047: How to raise a bilingual child

Do you have to start teaching a second language from birth?  Does it help to get a nanny who speaks a second language?  Is there any way your child will retain the language you speak even though you’re currently in a country where another language is dominant?  Does learning a second language lead to any developmental advantages beyond just the benefits of learning the language?

Several listeners have actually written to me requesting an episode on this topic, and one has been particularly insistent (you know who you are!), so I was very glad to finally find an expert!

Dr. Erica Hoff leads the Language Development Lab at Florida Atlantic University and studies language development and bilingualism in children.  She gives us the lowdown on the best ways to raise a bilingual child (and doesn’t mince words on how difficult it is) – and also answers my burning question: I’m not planning to teach my daughter a second language at the moment, so am I a terrible parent?



Bridges, K., & Hoff, E. (2014). Older sibling influences on the language environment and language development of toddlers in bilingual homes. Applied Psycholinguistics 35, 225-241.

Core, C., Hoff, E., Rumiche, R., & Señor, M. (2013) Total and conceptual vocabulary in Spanish-English bilinguals from 22 to 30 months: Implications for assessment. Journal of Speech, Language, and Hearing Research, 56, 1637-1649.

Hammer, C.S., Hoff, E., Uchikoshi, Y., Gillanders, C., Castro, D.C., & Sandilos, L.E. (2014). The language and literacy development of young dual language learners: A critical review. Early Childhood Research Quarterly 29, 715-733.

Hoff, E., Rumiche, R., Burridge, A., Ribot, K.M., & Welsh, S.N. (2014). Expressive vocabulary development in children from bilingual and monolingual homes: A longitudinal study from two to four years. Early Childhood Research Quarterly 29, 433-444.

Hoff, E. & Core, C. (2013) Input and language development in bilingually developing children. Seminars in Speech and Language, 34, 215-226.

McCabe, A., Tamis-LeMonda, C., Bornstein, M. H., Cates, C. B., Golinkoff, R., Hirsh-Pasek, K., Hoff, E., Kuchirko, Y., Melzi, G., Mendelsohn, A., Paez, M., Song, L. Wishard Guerra, A. (2013) Multilingual children: Beyond myths and towards best practices. SRCD Social Policy Report. vol 27, No. 4. Retrieved from: https://www.fcd-us.org/multilingual-children-beyond-myths-and-toward-best-practices/

Menjivar, J., & Akhtar, N. (2017). Language experience and preschoolers’ foreign word learning. Bilingualism: Language and Cognition 20(3), 642-648.

Ramirez, N.F., & Kuhl, P. (2017). Bilingual baby: Foreign language intervention in Madrid’s infant education centers. Mind, Brain, and Education (online first). DOI: 10.1111/mbe.12144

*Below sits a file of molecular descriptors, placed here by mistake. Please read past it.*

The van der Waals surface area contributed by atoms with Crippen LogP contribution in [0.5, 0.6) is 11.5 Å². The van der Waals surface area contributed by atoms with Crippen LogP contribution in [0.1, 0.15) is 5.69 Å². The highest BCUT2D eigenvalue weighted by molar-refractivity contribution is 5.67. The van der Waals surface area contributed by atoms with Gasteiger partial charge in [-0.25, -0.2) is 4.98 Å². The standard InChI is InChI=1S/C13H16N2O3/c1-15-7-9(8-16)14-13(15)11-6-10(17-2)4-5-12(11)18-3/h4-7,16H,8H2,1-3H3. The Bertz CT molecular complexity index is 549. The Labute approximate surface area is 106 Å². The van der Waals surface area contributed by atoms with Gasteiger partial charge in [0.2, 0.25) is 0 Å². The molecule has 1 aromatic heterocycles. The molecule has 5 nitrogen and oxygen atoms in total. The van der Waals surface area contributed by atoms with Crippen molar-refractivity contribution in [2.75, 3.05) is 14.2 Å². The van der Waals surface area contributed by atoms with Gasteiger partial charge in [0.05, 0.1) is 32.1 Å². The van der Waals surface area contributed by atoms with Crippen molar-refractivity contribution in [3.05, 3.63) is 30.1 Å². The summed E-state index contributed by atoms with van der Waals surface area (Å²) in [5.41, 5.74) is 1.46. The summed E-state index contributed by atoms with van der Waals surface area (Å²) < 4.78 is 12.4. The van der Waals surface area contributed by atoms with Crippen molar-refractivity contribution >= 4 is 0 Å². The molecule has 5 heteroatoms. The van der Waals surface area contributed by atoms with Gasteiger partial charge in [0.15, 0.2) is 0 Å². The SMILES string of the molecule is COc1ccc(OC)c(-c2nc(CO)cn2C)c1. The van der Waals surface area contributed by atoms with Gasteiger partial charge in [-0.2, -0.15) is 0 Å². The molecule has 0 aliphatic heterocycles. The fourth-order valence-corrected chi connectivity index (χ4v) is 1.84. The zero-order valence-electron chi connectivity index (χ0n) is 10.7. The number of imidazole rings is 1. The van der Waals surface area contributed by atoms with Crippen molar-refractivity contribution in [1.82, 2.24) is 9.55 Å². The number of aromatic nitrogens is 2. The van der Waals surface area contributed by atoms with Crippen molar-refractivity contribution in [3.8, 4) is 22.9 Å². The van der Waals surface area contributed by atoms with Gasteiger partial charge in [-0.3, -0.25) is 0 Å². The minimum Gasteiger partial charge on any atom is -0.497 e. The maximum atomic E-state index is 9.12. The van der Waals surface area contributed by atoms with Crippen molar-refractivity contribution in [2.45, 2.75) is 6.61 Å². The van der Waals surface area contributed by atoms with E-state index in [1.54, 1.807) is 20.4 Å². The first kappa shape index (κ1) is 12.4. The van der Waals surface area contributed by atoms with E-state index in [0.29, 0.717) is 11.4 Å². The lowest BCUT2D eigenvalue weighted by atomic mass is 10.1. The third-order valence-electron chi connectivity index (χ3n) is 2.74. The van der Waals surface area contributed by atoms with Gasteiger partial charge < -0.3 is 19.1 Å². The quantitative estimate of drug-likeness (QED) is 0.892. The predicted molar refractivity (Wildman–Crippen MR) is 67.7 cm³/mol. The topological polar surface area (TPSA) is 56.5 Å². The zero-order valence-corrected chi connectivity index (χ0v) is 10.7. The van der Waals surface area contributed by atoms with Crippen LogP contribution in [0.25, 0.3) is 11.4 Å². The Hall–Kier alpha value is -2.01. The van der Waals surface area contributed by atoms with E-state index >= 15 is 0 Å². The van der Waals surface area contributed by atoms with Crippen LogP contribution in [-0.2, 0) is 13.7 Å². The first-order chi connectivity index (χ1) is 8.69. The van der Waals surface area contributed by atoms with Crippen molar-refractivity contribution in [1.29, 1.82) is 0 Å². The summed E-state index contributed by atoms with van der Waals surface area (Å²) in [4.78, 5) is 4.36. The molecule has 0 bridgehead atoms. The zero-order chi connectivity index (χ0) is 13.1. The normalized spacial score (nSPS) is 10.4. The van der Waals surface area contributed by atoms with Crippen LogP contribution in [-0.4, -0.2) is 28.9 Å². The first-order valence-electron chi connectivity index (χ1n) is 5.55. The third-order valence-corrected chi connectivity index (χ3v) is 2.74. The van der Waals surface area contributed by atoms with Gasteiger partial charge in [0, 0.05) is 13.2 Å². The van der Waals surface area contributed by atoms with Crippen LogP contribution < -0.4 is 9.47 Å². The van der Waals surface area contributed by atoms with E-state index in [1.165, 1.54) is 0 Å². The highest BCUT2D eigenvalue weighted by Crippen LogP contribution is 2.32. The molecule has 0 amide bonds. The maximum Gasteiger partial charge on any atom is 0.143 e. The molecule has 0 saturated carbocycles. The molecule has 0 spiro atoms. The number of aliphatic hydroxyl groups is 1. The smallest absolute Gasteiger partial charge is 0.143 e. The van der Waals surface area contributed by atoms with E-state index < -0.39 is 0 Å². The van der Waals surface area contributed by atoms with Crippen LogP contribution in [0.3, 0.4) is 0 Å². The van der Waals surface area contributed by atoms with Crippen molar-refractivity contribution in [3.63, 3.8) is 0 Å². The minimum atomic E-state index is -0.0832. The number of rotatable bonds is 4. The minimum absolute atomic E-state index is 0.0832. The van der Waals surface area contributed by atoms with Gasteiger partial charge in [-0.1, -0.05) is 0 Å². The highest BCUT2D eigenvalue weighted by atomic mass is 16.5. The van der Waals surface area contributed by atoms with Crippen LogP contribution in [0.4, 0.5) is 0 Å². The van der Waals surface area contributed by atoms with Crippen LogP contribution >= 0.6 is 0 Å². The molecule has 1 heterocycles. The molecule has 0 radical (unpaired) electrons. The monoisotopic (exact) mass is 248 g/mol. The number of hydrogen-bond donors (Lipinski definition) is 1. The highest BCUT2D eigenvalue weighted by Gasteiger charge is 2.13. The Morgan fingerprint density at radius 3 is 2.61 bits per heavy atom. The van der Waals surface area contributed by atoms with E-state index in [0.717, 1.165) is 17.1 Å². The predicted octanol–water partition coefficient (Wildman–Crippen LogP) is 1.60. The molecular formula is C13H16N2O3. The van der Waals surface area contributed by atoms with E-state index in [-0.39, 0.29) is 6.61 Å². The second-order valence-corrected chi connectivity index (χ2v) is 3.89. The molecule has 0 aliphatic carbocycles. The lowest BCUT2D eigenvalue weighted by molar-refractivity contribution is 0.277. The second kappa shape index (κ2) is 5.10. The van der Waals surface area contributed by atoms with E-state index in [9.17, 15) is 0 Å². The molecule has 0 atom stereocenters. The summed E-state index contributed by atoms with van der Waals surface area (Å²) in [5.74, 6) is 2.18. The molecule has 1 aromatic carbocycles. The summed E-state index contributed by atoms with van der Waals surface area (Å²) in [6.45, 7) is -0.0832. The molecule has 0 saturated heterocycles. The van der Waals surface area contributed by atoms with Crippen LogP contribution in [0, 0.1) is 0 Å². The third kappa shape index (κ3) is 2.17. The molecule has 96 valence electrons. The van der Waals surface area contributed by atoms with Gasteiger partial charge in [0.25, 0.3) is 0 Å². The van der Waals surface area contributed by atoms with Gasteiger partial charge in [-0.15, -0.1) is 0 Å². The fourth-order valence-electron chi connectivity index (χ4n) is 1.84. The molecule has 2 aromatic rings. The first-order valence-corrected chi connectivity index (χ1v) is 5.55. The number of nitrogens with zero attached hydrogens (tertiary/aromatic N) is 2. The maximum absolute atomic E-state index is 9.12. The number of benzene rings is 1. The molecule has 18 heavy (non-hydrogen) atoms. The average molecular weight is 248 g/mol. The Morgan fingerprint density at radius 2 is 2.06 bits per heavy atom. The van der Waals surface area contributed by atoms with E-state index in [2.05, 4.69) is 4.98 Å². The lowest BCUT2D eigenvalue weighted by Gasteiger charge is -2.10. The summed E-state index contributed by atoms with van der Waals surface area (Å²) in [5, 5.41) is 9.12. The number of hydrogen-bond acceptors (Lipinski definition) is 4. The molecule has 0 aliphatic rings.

Ribot, K.M., & Hoff, E. (2014). “Como estas?” “I’m good.” Conversational code-switching is related to profiles of expressive and receptive proficiency in Spanish-English bilingual toddlers. International Journal of Behavioral Development 38(4), 333-341.



Subscribe to receive updates on new blog posts and podcast episodes!

You have Successfully Subscribed!


  1. Henrike on September 18, 2017 at 12:21 AM

    I only stumbled upon your blog a short while ago and love it. This episode is very interesting to me as I am a German raising my two children in Australia. I would have loved some insight into warning signs that the bilingual language development is not going well. For example my daughter is 3 now, should she be switching back and forth most of the time or is it ok that she mixes her sentences. Are there resources for parents that want to track language milestones for their bilingual children?
    Thank you for all the insight you are giving me!

    • Jen Lumanlan on September 25, 2017 at 3:24 AM

      Hi Henrike – I’m glad you found this episode useful. In general, you will know that bilingual language development is not going well if your child resists speaking one of their languages. This typically tends to happen when they start school; whatever language is used among friends becomes the ‘cool’ language and the other is resisted. This is why so many Latino/a children in America understand Spanish fluently but don’t speak it – because they had to speak English in school and they wanted to speak it with their peers. To combat this, parents need to make speaking the second language (a) cool; (b) necessary; or (c) both. If you spoke poor English (which you clearly don’t), they would have to retain German to speak with you. If they happened to get shipped off to their German (non-English speaking?) grandparents for the holidays, this would probably help as well. If there’s a German ex-pat community with kids, you could try and get involved in that group. From what I’ve read it’s fine if your daughter mixes her sentences – even adults fluent in more than one language do this when they’re with a person who understands both languages. Good luck!

Leave a Comment